PGA Championship - a look at hellish Hazeltine
The US PGA Championship gets underway at the Hazeltine National Golf Club which is an absolute bruiser of a course length wise, coming in at 7674 yards making it the longest course ever to host a Major.
The PGA Championship is the last Major of the year and is nicknamed 'Glory's last shot' due to its positioning in the golfing calendar.
This tournament was won last year by Padraig Harrington and all eyes will on him as after a disastrous start to the year, he finally looks to be coming in to form at the right time to make a good fist of defending his title.
The fact that the course is long does not mean Tiger Woods has it automatically all sewn up with his colossal power off the tee as if the 2002 PGA Championship held here tells us anything, it is that shorter, accurate hitters can be better off than the monster drivers when it comes to shooting low.
In 2002, Tiger was the only player who could be described a big hitter who finished in the top five, as the winner Rich Beem is an average hitter, while Chris Riley, Fred Funk and Justin Leonard are short and straight hitters and it is they who filled the next three places.
Due to the length of the course, long driving will obviously have its advantages on certain holes but with a host of hazards to negotiate including strategically placed bunkers, water lined holes and long rough, often the best chance of attacking the pin is by laying up safely on the fairway.
The pick of the holes to look out for during the tournament looks to be the signature 16th where those may remember Payne Stewart started his impressive revival on the way to winning the 1991 US Open here.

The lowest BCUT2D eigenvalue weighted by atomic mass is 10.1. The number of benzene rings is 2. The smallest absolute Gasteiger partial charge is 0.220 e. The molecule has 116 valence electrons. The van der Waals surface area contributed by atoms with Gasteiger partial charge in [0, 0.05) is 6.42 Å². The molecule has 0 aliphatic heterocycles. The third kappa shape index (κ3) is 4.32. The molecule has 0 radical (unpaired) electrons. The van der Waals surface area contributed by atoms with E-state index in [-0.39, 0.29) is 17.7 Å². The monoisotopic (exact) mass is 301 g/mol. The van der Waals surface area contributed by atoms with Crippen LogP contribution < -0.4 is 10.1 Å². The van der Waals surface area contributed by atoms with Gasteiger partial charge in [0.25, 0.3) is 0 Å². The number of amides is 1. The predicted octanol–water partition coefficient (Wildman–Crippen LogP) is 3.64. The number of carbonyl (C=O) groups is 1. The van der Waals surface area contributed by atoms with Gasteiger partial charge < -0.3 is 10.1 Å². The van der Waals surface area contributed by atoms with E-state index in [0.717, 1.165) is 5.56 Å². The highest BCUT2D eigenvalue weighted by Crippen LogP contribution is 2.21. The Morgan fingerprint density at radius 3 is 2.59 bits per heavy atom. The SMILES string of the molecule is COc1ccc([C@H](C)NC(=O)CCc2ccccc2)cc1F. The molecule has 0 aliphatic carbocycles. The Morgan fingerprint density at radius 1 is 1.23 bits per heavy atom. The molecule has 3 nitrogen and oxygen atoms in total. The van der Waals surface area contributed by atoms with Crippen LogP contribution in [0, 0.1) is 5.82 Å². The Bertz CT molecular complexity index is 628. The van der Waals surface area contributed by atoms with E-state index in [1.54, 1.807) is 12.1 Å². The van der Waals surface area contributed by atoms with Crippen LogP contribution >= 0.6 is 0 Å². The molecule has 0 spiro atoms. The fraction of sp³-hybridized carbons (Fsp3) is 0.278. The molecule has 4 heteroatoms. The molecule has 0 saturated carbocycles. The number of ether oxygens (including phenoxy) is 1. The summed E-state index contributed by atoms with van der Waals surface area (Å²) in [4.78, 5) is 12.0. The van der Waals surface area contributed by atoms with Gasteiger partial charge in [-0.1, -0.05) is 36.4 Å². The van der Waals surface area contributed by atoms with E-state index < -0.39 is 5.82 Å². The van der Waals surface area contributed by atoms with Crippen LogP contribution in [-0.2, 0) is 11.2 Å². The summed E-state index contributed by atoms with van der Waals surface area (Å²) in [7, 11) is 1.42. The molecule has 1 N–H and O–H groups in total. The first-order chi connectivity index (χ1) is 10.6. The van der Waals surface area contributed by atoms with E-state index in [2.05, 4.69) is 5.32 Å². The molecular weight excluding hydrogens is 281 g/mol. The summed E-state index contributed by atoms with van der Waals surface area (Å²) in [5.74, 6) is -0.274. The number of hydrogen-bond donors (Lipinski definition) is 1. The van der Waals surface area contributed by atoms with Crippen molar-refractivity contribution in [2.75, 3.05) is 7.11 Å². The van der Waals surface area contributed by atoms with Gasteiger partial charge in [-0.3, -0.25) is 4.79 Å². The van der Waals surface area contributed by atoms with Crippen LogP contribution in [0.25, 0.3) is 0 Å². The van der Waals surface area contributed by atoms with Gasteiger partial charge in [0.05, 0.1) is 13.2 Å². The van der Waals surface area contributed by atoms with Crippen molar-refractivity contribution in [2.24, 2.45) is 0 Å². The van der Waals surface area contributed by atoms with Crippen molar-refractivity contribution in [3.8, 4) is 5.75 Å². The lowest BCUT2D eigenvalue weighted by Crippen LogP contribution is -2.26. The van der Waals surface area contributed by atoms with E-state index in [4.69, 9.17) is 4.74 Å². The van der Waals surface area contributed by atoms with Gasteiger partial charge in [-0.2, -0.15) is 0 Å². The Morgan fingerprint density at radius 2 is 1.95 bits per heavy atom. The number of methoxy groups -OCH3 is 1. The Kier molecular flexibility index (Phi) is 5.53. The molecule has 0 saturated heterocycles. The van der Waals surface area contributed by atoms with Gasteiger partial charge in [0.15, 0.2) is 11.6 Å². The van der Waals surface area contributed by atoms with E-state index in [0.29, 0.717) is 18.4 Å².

To get to the green the ball has to carry 220 yards right over Hazeltine Lake but along with the distance, accuracy is needed with unforgiving falls on all sides of the raised green which is poised, ready to humble even the mightiest of golfers.
Looking through the history books at Hazeltine, low scores would appear to be very much the exception rather than the rule and while Beem finished on -10 and Tiger on -9 in 2002, they were two of only eight players to finish under par.
What little course history there is to go on suggests that it is American players that fare better at Hazeltine suggest local knowledge could be key.
In 2002 the highest placing European finishers were Sergio Garcia and Pierre Fulke who both finished in distant share of tenth on +1 (incidentally both are shorter hitters) and eight of the top nine finishers were American with Fijian Vijay Singh coming eighth although he plied his trade almost exclusively in the States.
This should be an absolute treat to behold with Harrington coming to form at the right time, Tiger still striking fear in to fields every time he tees up but with three unexpected Major winners so far this year it could well again be the turn of a lesser-known or less-fancied golfer to make his mark on the world scene.